For I tell you, unless your righteousness exceeds that of the scribes and Pharisees, you will never enter the kingdom of heaven.
The more I have studied the world of the New Testament, the more troubled I have become by this statement by Jesus. The scribes and the Pharisees were sticklers for the letter of the law. They not only held to the keeping of the Law as detailed in the Pentateuch by the "book" but to ensure compliance they added roughly 600 additional prohibitions and commandments just to make sure they got the details right! They were the original legalists and though their view of scripture was doctrinally "fundamentalist", their application of it became sterile and one-dimensional.
That is the danger of strict fundamentalism. It might exalt conformity to an external standard against true transformation of the heart. This is what Jesus would fight against with the religious elite of His day. He knew that God wanted hearts, not conformity to a rigid standard. And Jesus preached as much with the Sermon on the Mount.
Joni and I sat down to watch Fireproof this weekend. I was touched by the strong gospel presentation in the movie. There is a point where the young fire captain is confronted by his dad with the reality that even though he might be a "hero" or a "good man" in terms of saving people's lives in his job as fireman, he was inwardly not meeting Jesus' standards for holiness. Of course in the Sermon on the Mount, Jesus says that hate is as bad in the heart as murder is in life, and adultery is the same root issue as lust. That is where the gospel gets to the heart of the "hero" in Fireproof. He realizes his heart issues are what separate him from God.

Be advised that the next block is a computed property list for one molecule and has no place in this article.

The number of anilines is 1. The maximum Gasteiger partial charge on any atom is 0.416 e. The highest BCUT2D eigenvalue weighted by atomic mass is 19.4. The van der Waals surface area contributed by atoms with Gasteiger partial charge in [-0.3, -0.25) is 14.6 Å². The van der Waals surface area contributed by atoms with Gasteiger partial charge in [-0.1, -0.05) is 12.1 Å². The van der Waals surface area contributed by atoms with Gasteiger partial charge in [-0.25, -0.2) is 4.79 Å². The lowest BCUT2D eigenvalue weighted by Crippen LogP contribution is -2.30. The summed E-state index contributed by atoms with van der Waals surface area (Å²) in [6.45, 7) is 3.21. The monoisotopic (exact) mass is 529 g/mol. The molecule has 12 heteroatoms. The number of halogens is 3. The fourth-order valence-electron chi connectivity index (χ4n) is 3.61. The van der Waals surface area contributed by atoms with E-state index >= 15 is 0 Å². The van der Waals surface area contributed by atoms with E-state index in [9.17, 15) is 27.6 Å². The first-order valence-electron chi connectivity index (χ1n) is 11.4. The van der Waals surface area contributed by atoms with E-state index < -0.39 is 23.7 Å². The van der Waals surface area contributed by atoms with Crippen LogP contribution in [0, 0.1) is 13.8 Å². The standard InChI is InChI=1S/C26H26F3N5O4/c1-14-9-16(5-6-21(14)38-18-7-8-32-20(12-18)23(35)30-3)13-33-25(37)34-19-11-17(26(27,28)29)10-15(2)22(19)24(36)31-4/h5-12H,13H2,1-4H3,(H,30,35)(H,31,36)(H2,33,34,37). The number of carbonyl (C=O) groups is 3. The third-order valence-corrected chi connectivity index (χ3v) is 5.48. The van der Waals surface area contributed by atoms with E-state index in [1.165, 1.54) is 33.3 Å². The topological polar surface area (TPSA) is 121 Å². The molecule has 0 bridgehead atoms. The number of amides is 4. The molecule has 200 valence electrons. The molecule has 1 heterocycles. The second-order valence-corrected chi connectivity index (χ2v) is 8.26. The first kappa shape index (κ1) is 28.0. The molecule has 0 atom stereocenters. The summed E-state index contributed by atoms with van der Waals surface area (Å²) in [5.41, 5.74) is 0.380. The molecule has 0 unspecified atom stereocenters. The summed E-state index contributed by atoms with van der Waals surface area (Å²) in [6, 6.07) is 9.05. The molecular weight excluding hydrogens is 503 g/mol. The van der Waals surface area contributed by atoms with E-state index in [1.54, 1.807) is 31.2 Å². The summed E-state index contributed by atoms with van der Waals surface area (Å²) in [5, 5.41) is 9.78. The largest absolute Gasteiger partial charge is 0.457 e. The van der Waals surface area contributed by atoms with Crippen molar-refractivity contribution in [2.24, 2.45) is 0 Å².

That is where our righteousness is to exceed that of the external commitments of the Pharisees. God wants to get to the heart. And the heart is changed by the renewing work of the Holy Spirit and the Holy Scriptures. We are transformed by the renewing of the mind.
Sin is pervasive. I think of total depravity in these terms: I could have done any of the worst sins externally, even if I have not. And I know that the roots of all the worst sins exist from time to time in my lusting, wanting, sinful heart so that in Jesus' terms I probably I have done them. So when it comes to sin I "could have and probably did"! But salvation changes that. I am a new creation. I now have a new heart that will allow me to follow a new and living way. Now my righteousness, because it is the righteousness of Christ graciously applied to my account as a new creation in Christ, can exceed mere external conformance.